But you need to do more than just know where the notes are, they still need to become music.
Full position arpeggios
For this exercise, it is useful to have the full position of the arpeggio because that gives you more freedom to be melodic once you start improvising, and I am sure that you also already worked on this at some point, so now you get to use it!
Step #2: Refining It
I worked with this exercise in two ways. The first is to build vocabulary, so compose licks or improvise slowly:
So you can hear that I try to use small 2-3 note fragments and then either use them as a motif to go from one chord to the next, or use call response so that one phrase is a call(b-roll)and the next is a response(b-roll)
When you work like this you focus more on making melodies, seeing the connections, and how the notes move from one chord to the next. Because that will help you make much more interesting solos
There are easy ways to work with this. Take this motivic line on Fmaj7 Eb7
Here I am using that A and C can move up to Bb and Db and then I can make that into a nice repeated riff tying together these two chords.
But of course, this is mostly about the notes and becoming better at making sense with short 2 or 3-note phrases, so you need to work on the next step as well to get the final ingredient:
Step #3: The Finishing Touch
Now you can take a medium tempo and start to solo using just arpeggios. If you have the first two steps down then this becomes the place where you really start to develop your solos and integrate them into your playing.
And this is where the limitation part of the exercise really starts to pay off.
A limitation exercise is an exercise where you limit yourself to focus on improving something specific. With music, you do this all the time and it can be a great way to develop many skills. Think of exercises like a chromatic exercise where you play something really simple to focus on your right hand.
In this case, the limitation is that you play the song and improvise over it, but you only use the arpeggio or the chord tones.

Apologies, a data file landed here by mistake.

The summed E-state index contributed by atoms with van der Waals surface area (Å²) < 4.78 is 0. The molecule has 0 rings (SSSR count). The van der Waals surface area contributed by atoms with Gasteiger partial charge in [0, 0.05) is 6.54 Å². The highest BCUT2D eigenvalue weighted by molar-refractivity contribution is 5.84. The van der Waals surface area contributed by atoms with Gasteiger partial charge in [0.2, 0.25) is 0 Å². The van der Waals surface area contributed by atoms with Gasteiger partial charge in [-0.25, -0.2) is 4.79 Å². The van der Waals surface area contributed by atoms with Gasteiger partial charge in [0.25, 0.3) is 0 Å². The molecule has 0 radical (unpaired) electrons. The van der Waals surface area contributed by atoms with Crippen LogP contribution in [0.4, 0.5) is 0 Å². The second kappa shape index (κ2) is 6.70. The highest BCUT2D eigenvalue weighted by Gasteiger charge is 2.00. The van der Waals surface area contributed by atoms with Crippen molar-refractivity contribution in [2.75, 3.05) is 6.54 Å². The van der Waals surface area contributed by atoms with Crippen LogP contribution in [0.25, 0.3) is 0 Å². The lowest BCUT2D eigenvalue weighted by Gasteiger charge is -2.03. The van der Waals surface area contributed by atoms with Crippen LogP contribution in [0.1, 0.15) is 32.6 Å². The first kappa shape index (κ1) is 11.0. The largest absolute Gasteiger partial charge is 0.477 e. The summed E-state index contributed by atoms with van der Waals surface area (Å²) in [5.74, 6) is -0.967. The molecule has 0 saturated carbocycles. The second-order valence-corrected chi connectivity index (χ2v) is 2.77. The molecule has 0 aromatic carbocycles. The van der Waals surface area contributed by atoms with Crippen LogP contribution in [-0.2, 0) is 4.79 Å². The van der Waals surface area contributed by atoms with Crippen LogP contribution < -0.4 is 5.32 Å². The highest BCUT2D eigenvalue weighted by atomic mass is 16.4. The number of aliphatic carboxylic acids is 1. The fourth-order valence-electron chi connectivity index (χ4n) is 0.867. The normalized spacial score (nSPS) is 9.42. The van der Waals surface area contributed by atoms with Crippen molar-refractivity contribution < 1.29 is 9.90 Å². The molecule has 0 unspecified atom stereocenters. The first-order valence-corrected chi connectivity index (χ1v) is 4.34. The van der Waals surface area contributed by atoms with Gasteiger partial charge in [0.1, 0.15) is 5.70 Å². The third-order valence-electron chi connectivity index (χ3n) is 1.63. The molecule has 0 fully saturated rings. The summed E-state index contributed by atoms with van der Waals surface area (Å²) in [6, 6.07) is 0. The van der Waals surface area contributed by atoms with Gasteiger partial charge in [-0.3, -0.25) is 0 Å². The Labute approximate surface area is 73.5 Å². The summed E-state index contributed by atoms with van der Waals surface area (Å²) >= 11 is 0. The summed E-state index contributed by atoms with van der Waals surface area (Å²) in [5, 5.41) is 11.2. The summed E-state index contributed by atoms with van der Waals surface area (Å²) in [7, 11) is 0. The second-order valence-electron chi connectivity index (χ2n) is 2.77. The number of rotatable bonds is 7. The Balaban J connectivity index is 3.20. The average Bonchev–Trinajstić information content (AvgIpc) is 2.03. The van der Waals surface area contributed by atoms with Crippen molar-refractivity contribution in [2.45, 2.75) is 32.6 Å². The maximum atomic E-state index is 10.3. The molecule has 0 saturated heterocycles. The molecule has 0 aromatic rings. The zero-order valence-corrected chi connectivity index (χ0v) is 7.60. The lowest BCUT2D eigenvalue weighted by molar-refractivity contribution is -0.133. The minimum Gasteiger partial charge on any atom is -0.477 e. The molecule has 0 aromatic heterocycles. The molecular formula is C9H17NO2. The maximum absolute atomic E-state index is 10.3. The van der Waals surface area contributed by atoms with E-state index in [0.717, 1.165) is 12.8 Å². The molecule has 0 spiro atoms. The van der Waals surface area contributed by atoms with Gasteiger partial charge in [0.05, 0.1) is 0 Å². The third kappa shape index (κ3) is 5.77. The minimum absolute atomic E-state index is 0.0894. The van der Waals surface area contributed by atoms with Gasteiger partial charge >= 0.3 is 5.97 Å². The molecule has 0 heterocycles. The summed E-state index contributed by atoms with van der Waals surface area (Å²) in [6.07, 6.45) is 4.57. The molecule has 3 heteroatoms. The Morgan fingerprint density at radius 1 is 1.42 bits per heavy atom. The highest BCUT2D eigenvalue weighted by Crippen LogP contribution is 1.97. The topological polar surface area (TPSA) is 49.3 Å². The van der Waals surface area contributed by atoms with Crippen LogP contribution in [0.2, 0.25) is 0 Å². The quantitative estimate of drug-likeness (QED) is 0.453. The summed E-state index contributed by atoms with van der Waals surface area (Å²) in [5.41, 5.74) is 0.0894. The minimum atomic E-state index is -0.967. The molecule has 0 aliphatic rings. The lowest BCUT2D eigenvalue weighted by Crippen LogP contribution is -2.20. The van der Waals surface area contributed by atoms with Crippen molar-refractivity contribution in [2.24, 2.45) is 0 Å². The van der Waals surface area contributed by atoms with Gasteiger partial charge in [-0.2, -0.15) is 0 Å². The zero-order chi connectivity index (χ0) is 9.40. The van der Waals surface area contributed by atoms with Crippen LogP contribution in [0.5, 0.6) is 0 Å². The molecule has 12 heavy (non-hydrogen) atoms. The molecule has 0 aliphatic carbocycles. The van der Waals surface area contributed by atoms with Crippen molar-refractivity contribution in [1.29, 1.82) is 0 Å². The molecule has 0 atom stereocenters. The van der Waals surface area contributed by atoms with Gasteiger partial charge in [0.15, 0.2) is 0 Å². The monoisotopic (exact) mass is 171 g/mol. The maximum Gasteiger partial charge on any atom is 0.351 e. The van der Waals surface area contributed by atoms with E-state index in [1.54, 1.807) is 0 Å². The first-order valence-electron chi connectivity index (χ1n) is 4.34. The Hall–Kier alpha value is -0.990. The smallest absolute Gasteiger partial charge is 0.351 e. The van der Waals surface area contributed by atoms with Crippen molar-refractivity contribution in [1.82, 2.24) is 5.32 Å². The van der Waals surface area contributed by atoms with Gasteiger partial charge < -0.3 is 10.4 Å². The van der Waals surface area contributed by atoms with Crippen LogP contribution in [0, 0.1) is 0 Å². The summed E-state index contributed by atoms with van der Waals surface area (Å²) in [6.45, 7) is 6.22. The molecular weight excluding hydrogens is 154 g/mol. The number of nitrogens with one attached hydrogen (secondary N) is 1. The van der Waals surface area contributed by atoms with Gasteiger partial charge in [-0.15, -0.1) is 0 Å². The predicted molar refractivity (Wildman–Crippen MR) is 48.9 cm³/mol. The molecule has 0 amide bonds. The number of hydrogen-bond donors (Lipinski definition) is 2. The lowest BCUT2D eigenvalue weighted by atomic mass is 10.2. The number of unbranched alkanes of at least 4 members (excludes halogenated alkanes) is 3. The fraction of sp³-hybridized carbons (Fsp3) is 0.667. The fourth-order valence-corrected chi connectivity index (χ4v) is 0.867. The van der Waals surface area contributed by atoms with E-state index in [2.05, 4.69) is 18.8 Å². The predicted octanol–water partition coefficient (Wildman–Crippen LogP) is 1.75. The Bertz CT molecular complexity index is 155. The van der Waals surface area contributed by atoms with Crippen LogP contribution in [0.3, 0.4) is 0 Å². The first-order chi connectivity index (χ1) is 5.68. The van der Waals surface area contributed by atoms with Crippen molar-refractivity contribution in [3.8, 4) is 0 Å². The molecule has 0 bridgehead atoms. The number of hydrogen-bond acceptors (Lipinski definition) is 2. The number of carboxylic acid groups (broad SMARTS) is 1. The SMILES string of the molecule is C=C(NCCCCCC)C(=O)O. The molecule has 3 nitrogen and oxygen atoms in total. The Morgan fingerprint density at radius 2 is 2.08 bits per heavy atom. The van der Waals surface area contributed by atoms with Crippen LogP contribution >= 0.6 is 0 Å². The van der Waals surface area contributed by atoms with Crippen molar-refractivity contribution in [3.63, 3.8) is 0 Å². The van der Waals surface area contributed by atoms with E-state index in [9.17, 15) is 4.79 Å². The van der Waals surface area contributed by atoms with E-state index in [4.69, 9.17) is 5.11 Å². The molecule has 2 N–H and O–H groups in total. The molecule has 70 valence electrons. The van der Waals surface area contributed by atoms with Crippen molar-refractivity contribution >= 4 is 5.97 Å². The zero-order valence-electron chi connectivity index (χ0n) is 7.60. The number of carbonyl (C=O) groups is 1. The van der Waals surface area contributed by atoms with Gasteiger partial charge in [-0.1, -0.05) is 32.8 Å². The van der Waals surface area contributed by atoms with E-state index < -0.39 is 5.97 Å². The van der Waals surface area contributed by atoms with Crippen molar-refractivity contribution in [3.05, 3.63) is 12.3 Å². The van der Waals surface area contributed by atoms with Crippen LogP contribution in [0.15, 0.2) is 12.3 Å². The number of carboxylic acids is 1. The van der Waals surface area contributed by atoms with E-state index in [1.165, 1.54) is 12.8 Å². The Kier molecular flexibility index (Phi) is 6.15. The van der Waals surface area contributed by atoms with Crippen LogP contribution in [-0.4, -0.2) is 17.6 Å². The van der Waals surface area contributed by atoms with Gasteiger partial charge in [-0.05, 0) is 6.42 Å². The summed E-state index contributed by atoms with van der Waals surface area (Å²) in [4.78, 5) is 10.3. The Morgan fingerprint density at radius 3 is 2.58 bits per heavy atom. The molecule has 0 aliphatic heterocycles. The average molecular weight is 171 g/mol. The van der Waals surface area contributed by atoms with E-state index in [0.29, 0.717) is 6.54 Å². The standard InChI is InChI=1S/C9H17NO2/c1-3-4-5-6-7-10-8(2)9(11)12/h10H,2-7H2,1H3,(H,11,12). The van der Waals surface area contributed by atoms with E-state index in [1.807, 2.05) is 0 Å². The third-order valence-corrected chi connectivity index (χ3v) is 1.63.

The advantage is that you play fewer notes and you don’t have to think too much about the notes, so you can really focus on the rhythm and how you play those notes, making your solo more dynamic and more interesting when it comes to rhythm.
I guess, I had an extra bonus because I was doing this exercise for myself, but also using it with my students, so I could actually practice while I was teaching.
And this was fixing two of the things that I wanted to improve in my playing, and I also discovered two new things that I could learn from it! Playing shorter phrases and more statements than long lines was already getting better, but I also discovered two other things that I had never thought about with Jazz melodies and Bebop lines.
And this was fixing two of the things in my playing that I really wanted to improve by letting me play shorter phrases and use more interesting rhythms. But I also discovered two other things that I had never thought about with Jazz melodies and Bebop lines.
The Sacred Quarter-note
The first thing was about rhythm: When it comes to rhythms then often we think that everything has to be complicated, odd note groupings and syncopations
but one thing that I found to be incredibly effective and overlooked was phrasing using quarter notes.
Quarter notes are very useful and if you go back to people that are closer to the swing era like Charlie Christian and early Jim Hall, then you will hear a lot of quarter note rhythms as well.
The quarter notes often get to work as a resolution so that your off beats sound more interesting as a sort of tension. They are also just a great way to sound more grounded and connect to the groove and the tempo.
Less Notes More Times
The other thing that I discovered improvising like this was that when you improvise 8th note lines then you rarely repeat notes. Mainly because that doesn’t sound great in an 8th note line:
but if you are improvising with shorter phrases and trying to make melodies that are focused on rhythm and locking in with the groove then repeating notes is a great thing to do, actually also something you will hear Wes do as well.